Ben H. Bell III
Ben H. Bell III, "who led the Foreign Terrorist Tracking Task Force at the Department of Justice," is Director of the Transportation Security Administration's Office of National Risk Assessment. The TSA and ONRA fall under the purview of the Department of Homeland Security. ONRA manages CAPPS II, the updated Computer Assisted Passenger PreScreening System II.
26 December 2003: "Profiling system advances" by Robert O'Harrow, Jr. Washington Post:
"The U.S. Transportation Security Administration has hired an intelligence official with database expertise to oversee development of the agency's electronic profiling system, a proposed network of supercomputers intended to instantly assess every passenger's background for potential ties to terrorism, officials close to the project said.
"Ben Bell 3d, who recently served as deputy director of a technology-oriented terrorism task force at the Justice Department, is expected to work out technical and policy snags that have delayed what some officials regard as the most ambitious domestic data-surveillance system ever begun by the federal government.
"Officials familiar with the profiling system, called CAPPS 2, said Bell was brought over to the security administration in last November because he combines computer savvy with foreign, domestic and law enforcement intelligence experience. Among other posts, Bell has served as deputy assistant commissioner for intelligence at the Immigration and Naturalization Service. Officials said he was unavailable for comment.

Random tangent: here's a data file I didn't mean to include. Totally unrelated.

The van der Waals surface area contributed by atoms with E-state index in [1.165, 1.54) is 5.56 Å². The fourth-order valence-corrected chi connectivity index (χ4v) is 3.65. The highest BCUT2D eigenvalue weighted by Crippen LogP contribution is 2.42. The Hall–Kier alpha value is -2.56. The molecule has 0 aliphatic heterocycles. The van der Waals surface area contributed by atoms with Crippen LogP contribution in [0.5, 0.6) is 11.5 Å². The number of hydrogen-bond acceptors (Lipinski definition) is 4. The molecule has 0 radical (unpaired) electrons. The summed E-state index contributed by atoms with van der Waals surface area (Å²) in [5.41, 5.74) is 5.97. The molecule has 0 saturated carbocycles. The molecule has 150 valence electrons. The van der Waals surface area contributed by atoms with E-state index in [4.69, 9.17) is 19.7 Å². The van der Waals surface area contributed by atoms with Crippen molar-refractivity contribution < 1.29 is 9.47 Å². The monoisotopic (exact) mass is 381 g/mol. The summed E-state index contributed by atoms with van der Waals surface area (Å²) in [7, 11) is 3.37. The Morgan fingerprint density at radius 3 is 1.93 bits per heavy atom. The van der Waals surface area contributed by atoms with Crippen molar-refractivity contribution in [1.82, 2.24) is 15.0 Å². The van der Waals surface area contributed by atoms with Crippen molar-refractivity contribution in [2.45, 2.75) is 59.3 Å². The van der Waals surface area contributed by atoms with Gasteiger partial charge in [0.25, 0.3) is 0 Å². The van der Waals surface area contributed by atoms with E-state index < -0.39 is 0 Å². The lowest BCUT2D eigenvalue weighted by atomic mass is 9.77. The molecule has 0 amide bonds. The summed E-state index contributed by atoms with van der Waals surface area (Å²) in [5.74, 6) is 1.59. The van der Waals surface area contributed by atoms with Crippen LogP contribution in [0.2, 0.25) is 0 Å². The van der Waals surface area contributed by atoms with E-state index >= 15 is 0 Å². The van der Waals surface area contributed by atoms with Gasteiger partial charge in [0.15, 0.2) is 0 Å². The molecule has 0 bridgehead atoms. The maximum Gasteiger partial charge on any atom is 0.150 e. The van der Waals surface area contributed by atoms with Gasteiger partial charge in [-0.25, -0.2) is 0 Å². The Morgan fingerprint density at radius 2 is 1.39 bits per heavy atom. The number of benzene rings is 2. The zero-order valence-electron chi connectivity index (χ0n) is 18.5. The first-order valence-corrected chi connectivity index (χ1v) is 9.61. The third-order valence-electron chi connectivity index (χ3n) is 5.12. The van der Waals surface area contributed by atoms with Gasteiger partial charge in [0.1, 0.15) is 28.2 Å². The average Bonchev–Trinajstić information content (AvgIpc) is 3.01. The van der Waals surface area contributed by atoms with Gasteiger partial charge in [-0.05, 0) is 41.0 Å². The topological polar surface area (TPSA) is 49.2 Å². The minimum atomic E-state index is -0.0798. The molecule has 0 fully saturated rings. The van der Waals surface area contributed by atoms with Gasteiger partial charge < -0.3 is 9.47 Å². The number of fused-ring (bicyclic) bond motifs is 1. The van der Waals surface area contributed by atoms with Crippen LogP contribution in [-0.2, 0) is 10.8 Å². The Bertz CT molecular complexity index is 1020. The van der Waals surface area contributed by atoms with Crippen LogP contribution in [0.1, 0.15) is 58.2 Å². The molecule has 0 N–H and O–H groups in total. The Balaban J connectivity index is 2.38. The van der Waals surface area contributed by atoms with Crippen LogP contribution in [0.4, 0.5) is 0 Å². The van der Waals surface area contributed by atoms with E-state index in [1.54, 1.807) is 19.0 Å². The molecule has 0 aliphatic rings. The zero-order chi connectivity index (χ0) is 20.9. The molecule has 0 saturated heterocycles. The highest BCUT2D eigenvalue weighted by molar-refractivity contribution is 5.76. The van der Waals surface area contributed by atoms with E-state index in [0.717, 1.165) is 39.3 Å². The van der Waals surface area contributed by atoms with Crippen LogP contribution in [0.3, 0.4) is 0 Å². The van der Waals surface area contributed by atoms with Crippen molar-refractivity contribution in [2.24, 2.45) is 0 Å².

"'He has a history of work in the intelligence world. At the end of the day, we're trying to fuse intelligence, domestic and foreign,' an official said, adding that Bell also had experience in 'very sophisticated data mining and analysis.'
"The hiring of Bell, now director of the new Office of National Risk Assessment at the security administration, underscores the government's growing push to apply intelligence methods to the analysis of vast amounts of personal information. The FBI and some U.S. cities have begun or greatly expanded their own data-mining efforts since the September 11, 2001, terrorist attacks. The Defense Advanced Research Projects Agency has started designing a global computer surveillance system that may one day help in the war on terrorism.
"Plans for CAPPS 2 - short for second-generation Computer Assisted Passenger Prescreening System - call for a system that will analyze passengers' travel reservations, housing information, family ties and identifying details in credit reports and other personal information to determine if they are 'rooted' in the terrorist community or have an unusual history that indicates a potential threat.
"Unresolved are questions about the system's potential impact on civil liberties. Knowledgeable officials said Bell and others at the security administration will be working closely with Congress to create safeguards.
"James Dempsey, deputy director of the Center for Democracy and Technology, said he found nothing inherently unsettling about having an intelligence official at the helm of the project. But he worries more about the kinds of data the system will analyze and who will be given access to that data.
"'We haven't even begun to publicly develop the guidelines of how it will be used,' he said."
Bell is an alumnus of Louisiana's Nicholls State University.